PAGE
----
The Irish Times view on historic coalition: A profound shift in our politics
Programme for government
Green Party leader Eamon Ryan, Fianna Fáil leader Michael Martin, and outgoing Taoiseach Leo Varadkar. Photographs: Caroline Quinn/Damien Eagers/Leon Farrell/PA Wire
The lengthy process required to get agreement between Fianna Fáil, Fine Gael and the Green Party on a programme for government has obscured the fact that what is being proposed represents a fundamental change in Irish politics. Taoiseach Leo Varadkar was certainly justified in saying that it is a historic moment.
For a start, the decision of Fine Gael and Fianna Fáil to come together marks the end of close to a century of division which began with the Civil War. That on its own is a sea change which would have been inconceivable to successive generations of politicians from both parties. Going on the initial reaction, it is still a bridge too far for some in Fianna Fáil. As well as going into government together the two parties have agreed to rotate the post of taoiseach. That is another first in Irish politics and making it work smoothly will pose a challenge for both parties.
The third and critical element in the coalition is the involvement of the Green Party. The Greens are not merely there to make up the numbers but have had a huge influence on the programme for government, far beyond what might have been expected given the party’s numbers in the Dáil. The party negotiators showed admirable political skill in using their leverage to the maximum extent in the negotiations.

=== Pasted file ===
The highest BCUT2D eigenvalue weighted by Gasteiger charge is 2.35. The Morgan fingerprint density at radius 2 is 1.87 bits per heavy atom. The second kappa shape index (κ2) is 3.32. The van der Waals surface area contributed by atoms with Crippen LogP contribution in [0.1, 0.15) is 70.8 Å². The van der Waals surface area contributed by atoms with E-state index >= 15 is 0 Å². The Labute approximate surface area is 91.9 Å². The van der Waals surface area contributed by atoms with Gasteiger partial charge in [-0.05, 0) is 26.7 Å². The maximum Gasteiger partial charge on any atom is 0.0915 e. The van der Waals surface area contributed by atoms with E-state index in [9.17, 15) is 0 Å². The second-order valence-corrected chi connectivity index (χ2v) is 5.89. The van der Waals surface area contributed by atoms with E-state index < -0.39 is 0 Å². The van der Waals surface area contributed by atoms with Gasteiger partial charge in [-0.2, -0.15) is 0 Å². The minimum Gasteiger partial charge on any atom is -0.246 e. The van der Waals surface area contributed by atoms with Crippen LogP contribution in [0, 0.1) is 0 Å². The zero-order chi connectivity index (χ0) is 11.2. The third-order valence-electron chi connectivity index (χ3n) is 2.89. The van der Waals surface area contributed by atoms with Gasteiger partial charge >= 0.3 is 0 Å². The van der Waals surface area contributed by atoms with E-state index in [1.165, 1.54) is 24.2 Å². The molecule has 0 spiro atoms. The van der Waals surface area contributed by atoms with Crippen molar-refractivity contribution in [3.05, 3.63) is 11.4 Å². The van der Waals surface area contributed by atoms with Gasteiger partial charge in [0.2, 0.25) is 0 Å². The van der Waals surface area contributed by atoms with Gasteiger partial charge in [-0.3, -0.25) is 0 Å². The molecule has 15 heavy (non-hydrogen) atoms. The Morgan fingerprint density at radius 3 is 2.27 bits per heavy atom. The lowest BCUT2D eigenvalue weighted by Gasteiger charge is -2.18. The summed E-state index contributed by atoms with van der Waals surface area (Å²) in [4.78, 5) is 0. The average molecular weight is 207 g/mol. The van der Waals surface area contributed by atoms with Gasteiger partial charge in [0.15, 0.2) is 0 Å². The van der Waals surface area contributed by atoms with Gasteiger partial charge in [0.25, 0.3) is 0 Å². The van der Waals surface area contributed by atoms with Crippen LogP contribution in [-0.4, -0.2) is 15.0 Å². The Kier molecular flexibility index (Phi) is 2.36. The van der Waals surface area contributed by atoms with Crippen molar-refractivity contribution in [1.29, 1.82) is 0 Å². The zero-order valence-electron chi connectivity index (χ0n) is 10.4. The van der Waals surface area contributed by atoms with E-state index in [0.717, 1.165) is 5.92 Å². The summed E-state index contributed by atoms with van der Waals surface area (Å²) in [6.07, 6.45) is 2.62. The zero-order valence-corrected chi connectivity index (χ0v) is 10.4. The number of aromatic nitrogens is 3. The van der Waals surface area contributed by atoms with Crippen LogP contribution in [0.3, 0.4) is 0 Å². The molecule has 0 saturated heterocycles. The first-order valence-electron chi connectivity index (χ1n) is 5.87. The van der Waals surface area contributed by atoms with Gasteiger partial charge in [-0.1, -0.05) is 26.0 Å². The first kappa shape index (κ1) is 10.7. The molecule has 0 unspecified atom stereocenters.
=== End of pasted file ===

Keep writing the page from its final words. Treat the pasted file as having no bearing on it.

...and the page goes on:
Final Draft Programme For Government
The major challenge
The influence of the Greens over the Government’s policy direction is welcome, as it is becoming ever clearer that climate change is the major challenge facing the globe. Given that the European Union is developing an ambitious green agenda, it is a timely move by Ireland to tryto position itself in the forefront of the effort to save the planet. Many of the green ambitions in the programme will have to be fleshed out during the lifetime of the government, but if leaders of Fine Gael and Fianna Fáil live up to the goodwill they have expressed to date that should not be a problem.
Sinn Féin will now take over the role of leading opposition party. Whether it will be able to move on from its standard reflex of stridently attacking every government decision to developing realistic alternative policies will be the real test of its mettle in the years ahead.
The Labour Party and the Social Democrats may come to rue their refusal to engage realistically in the government formation process as they risk appearing irrelevant in the contest between the new coalition and Sinn Féin for the hearts and minds of voters.
Of course, the formation of the three-party coalition now depends on the members of the parties involved and it is far from a given that they will endorse the deal. Some vocal opposition has emerged in the Greens and Fianna Fáil, but it would be a terrible pity if such a worthwhile effort to chart a positive future for the country was to end in failure.